Think it over, and come back here if/when you need help.

--
Bob R
POVrookie
Sep 14 '07 #7

P: n/a
Adrian wrote:
On Sep 14, 3:34 am, James Kanze <james.ka...@gmail.comwrote:
I'm not too sure what you're doing, but it sounds like what you
want is something like std::string or std::vector<char>, using
resize( ' ' ) as needed.
I am trying to clean up and rewrite some old code that is creating
rows for screen display that uses cursor position and printf type
args.
But that doesn't really tell me much. The obvious way to
represent rows in a screen display would be something like:
typedef std::vector< char Row ;
std::vector< Row display ;
Thing is I can never tell exactly how long the row could be. And the
version of snprintf on this platform returns -1 if printed string is
longer then buffer rather then what should be then length.
What I'd probably do is use something like the above. Then,
given a request to insert an int 'value' at position i, j, I'd
write something like:

std::ostringstream tmp ;
tmp << value ;
if ( display.size() <= i ) {
display.resize( i + 1 ) ;
}
Row& r = display[ i ] ;
std::string s( tmp.str() ) ;
size_t lastCol = j + s.size() ;
if ( r.size() <= lastCol ) {
r.resize( lastCol + 1, ' ' ) ;
}
std::copy( s.begin(), s.end(), r.begin() + j ) ;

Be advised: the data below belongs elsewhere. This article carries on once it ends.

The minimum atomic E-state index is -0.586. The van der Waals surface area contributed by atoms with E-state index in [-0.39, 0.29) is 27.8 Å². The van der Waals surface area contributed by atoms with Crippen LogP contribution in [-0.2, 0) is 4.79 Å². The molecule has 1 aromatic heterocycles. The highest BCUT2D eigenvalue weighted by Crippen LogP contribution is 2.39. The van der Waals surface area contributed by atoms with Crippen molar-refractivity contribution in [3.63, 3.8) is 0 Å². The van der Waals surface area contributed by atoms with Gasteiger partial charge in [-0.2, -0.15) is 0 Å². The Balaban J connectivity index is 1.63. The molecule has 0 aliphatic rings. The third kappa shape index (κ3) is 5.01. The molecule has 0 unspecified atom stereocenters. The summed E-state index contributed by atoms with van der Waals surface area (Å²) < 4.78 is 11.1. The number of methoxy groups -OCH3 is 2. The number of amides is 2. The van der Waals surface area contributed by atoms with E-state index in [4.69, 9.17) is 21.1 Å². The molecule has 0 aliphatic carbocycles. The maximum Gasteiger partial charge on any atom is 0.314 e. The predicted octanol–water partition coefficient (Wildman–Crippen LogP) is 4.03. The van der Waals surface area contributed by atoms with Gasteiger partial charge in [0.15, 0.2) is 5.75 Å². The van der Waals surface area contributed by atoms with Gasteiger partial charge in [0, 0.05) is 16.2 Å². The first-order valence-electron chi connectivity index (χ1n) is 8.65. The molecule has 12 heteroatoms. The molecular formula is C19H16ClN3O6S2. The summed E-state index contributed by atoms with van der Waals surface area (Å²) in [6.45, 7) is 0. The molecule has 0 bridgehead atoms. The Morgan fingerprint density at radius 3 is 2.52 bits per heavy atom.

I was hoping with seeking in a stringstream I could keep almost the
same arguments
Example of old stuff below:
pn1(0, row, "%-10s", HemName_of(obj));
pn1(11, row, "%-2s", Area_sh_nms[Mt_AreaFromCnum(Mt_Cnum_of(obj))]);
pn1(14, row, "%-8d", Mt_Cnum_of(obj));
pn1(23, row, "%-6s", Mt_ObjTypeName_of(obj));
pn1(30, row, "%-7s", Mt_CmdtyName_of(obj));
The only real problem will be handling the formatting strings.
And it shouldn't be too difficult to parse them, mapping them to
fmtflags, width and precision arguments for the ostringstream.
Or check out boost::format, which I think can handle about 95%
of the formatting flags---only a few of the more exotic cases
aren't handled. (The syntax of boost::format is rather wierd,
since it uses %, rather than <<, as the inserter, which rapidly
leads to fairly unreadable code. But if you're only inserting
one value at a time, and that value is always a parameter to the
function, it shouldn't be too bad. I used to have a Format
class myself; as a result of a challenge, I'd actually
implemented 100% of the printf formatting, plus the X/Open
extensions, along with all sorts of hooks to make it easy for
user defined types to do as well, if they had semantics more or
less like those of a floating point or integral number. I
stopped maintaining it sometime back, however, because I never
used it; the ostream formatting is so much more readable.)

--
James Kanze (GABI Software) email:ja*********@gmail.com
Conseils en informatique orientée objet/
Beratung in objektorientierter Datenverarbeitung
9 place Sémard, 78210 St.-Cyr-l'École, France, +33 (0)1 30 23 00 34

Sep 15 '07 #8

This discussion thread is closed

Replies have been disabled for this discussion.